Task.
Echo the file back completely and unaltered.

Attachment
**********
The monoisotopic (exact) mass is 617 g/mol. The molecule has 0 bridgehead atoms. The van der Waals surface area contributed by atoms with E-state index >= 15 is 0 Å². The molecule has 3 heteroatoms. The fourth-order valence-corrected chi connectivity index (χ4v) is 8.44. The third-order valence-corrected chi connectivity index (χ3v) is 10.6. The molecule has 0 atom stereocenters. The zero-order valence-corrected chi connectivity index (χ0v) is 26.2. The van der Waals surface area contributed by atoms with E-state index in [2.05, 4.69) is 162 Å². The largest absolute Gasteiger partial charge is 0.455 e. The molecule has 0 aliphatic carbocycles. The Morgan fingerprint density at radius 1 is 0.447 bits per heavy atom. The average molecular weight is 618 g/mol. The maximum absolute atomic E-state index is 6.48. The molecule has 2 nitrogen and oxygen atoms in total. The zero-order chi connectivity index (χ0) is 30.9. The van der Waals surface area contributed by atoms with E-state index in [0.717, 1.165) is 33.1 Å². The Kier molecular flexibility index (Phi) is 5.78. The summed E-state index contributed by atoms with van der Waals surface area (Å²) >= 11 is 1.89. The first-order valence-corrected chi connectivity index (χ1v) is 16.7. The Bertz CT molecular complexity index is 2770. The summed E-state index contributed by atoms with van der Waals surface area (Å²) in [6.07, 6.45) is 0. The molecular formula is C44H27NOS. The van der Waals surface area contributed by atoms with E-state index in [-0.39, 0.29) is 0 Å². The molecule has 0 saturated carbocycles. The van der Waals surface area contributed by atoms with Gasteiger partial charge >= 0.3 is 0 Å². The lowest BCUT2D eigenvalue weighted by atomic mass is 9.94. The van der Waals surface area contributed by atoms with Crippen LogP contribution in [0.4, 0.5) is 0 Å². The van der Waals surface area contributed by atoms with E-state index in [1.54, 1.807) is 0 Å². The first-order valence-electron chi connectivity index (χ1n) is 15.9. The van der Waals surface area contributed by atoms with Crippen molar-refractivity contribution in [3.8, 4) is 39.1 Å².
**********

The monoisotopic (exact) mass is 617 g/mol. The molecule has 0 bridgehead atoms. The van der Waals surface area contributed by atoms with E-state index >= 15 is 0 Å². The molecule has 3 heteroatoms. The fourth-order valence-corrected chi connectivity index (χ4v) is 8.44. The third-order valence-corrected chi connectivity index (χ3v) is 10.6. The molecule has 0 atom stereocenters. The zero-order valence-corrected chi connectivity index (χ0v) is 26.2. The van der Waals surface area contributed by atoms with E-state index in [2.05, 4.69) is 162 Å². The largest absolute Gasteiger partial charge is 0.455 e. The molecule has 0 aliphatic carbocycles. The Morgan fingerprint density at radius 1 is 0.447 bits per heavy atom. The average molecular weight is 618 g/mol. The maximum absolute atomic E-state index is 6.48. The molecule has 2 nitrogen and oxygen atoms in total. The zero-order chi connectivity index (χ0) is 30.9. The van der Waals surface area contributed by atoms with E-state index in [0.717, 1.165) is 33.1 Å². The Kier molecular flexibility index (Phi) is 5.78. The summed E-state index contributed by atoms with van der Waals surface area (Å²) >= 11 is 1.89. The first-order valence-corrected chi connectivity index (χ1v) is 16.7. The Bertz CT molecular complexity index is 2770. The summed E-state index contributed by atoms with van der Waals surface area (Å²) in [6.07, 6.45) is 0. The molecular formula is C44H27NOS. The van der Waals surface area contributed by atoms with E-state index in [-0.39, 0.29) is 0 Å². The molecule has 0 saturated carbocycles. The van der Waals surface area contributed by atoms with Gasteiger partial charge >= 0.3 is 0 Å². The lowest BCUT2D eigenvalue weighted by atomic mass is 9.94. The van der Waals surface area contributed by atoms with Crippen LogP contribution in [0.4, 0.5) is 0 Å². The van der Waals surface area contributed by atoms with E-state index in [1.54, 1.807) is 0 Å². The first-order valence-electron chi connectivity index (χ1n) is 15.9. The van der Waals surface area contributed by atoms with Crippen molar-refractivity contribution in [3.8, 4) is 39.1 Å².